Two kinds of pork offer differing flavor profiles that work well together in a Cubano, seen here with tomato soup
10300 Campus Point Drive, San Diego
I already liked Green Acre Campus Pointe on the approach. I went looking for the Brian Malarkey restaurant after enjoying the sandwiches at his new Little Italy spot, Herb & Eatery.
Green Acre is a little more out of the way for me, in Sorrento Valley atop a narrow triangle of mesa-top squeezed between the merging 5 and 805 freeways. A dedicated parking lot sits above the restaurant itself, near the mesa’s peak, with a view towards North County. I paused there a moment to enjoy the fresh air and the lifted spirits that come from literally looking down on the world.
The view from the parking lot may be spotted in the reflection of the shiny business campus housing this organic Malarkey restaurant.
It’s not something I’d have discovered by accident. The daytime restaurant occupies the north end of a sprawling assortment of business campuses housing biotech companies. Like its sister restaurant, Green Acre Nautilus, which sits across I- 5 on General Atomics Court, the organic eatery is designed to serve health-conscious tech professionals when they break for lunch.
I’m barely professional and certainly not tech, so I almost felt like an interloper going in. I figured it would be a little grab-and-go counter with harried white collar types loading their coffees with Splenda packets and eating packaged turkey wraps standing up. And here I am with a camera and critical palate, invading their turf.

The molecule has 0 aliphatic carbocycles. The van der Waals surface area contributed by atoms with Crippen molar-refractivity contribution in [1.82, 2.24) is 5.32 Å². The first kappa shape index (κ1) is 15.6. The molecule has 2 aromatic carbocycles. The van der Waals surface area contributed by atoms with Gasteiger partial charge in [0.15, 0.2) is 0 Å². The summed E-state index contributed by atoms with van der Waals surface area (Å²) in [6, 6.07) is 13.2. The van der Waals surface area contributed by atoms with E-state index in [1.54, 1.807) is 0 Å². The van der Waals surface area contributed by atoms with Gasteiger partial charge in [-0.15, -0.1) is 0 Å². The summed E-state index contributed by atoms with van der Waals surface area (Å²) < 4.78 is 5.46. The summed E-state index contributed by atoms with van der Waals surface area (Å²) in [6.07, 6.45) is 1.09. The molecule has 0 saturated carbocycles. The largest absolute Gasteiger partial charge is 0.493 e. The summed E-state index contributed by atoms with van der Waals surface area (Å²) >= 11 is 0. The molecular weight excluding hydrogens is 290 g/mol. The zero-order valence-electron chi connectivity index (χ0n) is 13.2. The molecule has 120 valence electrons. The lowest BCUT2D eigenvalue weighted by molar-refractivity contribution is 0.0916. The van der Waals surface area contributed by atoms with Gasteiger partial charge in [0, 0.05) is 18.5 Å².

Sure enough, a grab-and-go counter is a part of it, but only a small part. For those looking to sit and relax over a meal, you have the choice of a sprawling outdoor space featuring fire pits, cornhole, ping pong, and an on-site organic garden; an airy, verdant cafeteria; and a warm, comfortable dining room like you’d find in a midcentury hotel. There’s even a private dining room for events and a small bar.
This open dining room might be a little too nicely decorated to really call it a cafeteria.
I grabbed a seat in the cafeteria, which is unlike any I’ve ever seen. It’s been awhile since I’ve worked in a business park environment, but if I’d known one would evolve to feature a restaurant like this someday I might have paid more attention in science class. It’s the sort of place I might pick to catch up with an old friend or meet a blind date.
However, other than Thursday and Friday happy hour, the place is only open for breakfast and lunch on weekdays. The beverage menu covers any time of day, including coffee, tea, craft soda, beer, wine, and craft cocktails. The breakfast menu features bowls, breads, eggs, and smoothies. The lunch menu primarily sticks to sandwiches, salads, and brick-oven flatbreads, with a couple of pasta dishes and burgers.
The comfortable interior dining room feels like a throwback to the midcentury — other than the giant TV screen.
The Cubano sandwich was my third choice. My first two, the rotisserie chicken and lamb gyro, tend to sell out fast each day, and when I showed up at 12:30 p.m., neither were available. So I “settled” for the Havana Affair with slow-roasted pork shoulder, Oregon ham, Roma tomato, pickles, and herbs, plus melted Gruyère and mozzarella. The pork shoulder had an earthy, umami appeal that complemented the saltier ham.The roll it was served on was light and crisp. Accompanying it was a small green salad, and I added a hearty, tangy cup of tomato soup.
All good. And I don’t think anybody thought less of me for not working in the sciences, so even if you don’t work in the area I think it’s safe to visit.